Fruit & Vegetable Magazine

Features Fruit Production
Examining berry-splitting in blueberries


May 30, 2011
By Sharon Durham USDA-ARS

Topics

bbsplittingMay 26, 2011– U.S. Department of Agriculture
(USDA) researchers and a university colleague have found several factors
involved in blueberry splitting, a significant problem that can cause losses of
$300 to $500 per acre.

May 26, 2011– U.S. Department of Agriculture
(USDA)
researchers and a university colleague have found several factors
involved in blueberry splitting, a significant problem that can cause losses of
$300 to $500 per acre.

Splitting and cracking
occur in southern highbush and rabbiteye blueberries if they receive preharvest
rainfall when fully ripe or approaching ripeness, according to scientists with
USDA’s Agricultural Research Service
(ARS)
. ARS is USDA’s principal intramural scientific research agency.

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bbsplitting 
ARS horticulturist Donna
Marshall and her colleagues are solving the problem of splitting in blueberries,
which can cause expensive losses for growers.
 

ARS horticulturist Donna
Marshall, retired horticulturist James Spiers and geneticist Stephen
Stringer at the ARS Thad Cochran
Southern Horticultural Laboratory
in Poplarville, Miss., and University of Southern Mississippi associate
professor Kenneth Curry collaborated on the research studies published in HortScience.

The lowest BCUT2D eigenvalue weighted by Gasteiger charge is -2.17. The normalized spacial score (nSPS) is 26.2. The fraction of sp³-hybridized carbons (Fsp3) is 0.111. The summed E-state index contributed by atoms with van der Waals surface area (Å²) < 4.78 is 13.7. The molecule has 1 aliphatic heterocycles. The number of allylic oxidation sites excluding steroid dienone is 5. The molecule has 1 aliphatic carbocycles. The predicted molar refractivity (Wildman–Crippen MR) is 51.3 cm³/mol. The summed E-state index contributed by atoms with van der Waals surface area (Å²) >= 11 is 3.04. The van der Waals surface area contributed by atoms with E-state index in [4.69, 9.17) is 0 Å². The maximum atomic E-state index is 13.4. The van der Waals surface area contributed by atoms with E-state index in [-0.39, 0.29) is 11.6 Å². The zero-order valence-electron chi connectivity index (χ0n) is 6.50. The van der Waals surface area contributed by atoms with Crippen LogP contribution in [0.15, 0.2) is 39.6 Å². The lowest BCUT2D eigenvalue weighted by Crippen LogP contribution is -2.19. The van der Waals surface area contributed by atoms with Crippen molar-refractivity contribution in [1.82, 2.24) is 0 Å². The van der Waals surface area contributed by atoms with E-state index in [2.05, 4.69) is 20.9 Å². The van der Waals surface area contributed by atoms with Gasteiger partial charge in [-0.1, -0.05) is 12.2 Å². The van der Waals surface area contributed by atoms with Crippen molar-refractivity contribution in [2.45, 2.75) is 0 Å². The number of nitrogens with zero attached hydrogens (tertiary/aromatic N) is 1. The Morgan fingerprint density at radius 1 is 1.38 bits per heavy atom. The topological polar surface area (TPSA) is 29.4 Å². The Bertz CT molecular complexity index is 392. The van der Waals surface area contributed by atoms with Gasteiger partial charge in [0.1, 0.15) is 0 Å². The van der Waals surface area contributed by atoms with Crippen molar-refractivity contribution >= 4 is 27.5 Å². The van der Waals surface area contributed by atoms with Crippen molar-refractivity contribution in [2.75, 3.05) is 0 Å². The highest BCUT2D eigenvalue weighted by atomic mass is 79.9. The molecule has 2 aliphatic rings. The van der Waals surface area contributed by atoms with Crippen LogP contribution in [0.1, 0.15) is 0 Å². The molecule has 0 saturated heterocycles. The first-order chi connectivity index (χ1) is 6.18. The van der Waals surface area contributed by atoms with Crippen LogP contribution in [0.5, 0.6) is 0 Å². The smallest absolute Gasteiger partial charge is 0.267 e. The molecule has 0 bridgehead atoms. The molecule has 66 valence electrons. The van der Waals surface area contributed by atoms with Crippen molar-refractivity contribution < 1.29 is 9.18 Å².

In the first study,
published in 2007, the researchers developed a laboratory method to model
rain-related splitting in blueberries. Many blueberry breeders throughout the
country are using this method to more vigorously screen cultivars and
selections for splitting susceptibility. The results from field and laboratory
tests showed that the rabbit-eye cultivar Premier has the lowest incidence of
splitting, while widely grown cultivar Tifblue exhibited a high incidence of
splitting.

Marshall and her
colleagues also investigated the correlation between splitting susceptibility
and fruit firmness. Laboratory and field tests proved that, in general, firmer
fruit has a higher tendency to split. But one selection, named MS614, exhibited
extreme firmness and splitting resistance. The results, published in 2008,
suggest that breeders who select for firmness may inadvertently also be
selecting for splitting. But the laboratory screening method Marshall and
colleagues created has helped remedy this problem.

The most recent study,
published in 2009, evaluated water-uptake thresholds in split-resistant Premier
and split-susceptible Tifblue fruit at all stages of development. The
researchers harvested and weighed the fruit, then soaked it in distilled water
at room temperature for 24 hours. They found that Premier absorbs more water
than Tifblue, yet remains intact and experiences minimal splitting. According
to Marshall, the studies show that splitting is a cultivar-specific problem.

Read more
about this and other blueberry research in the May/June 2011 issue of
Agricultural Research magazine.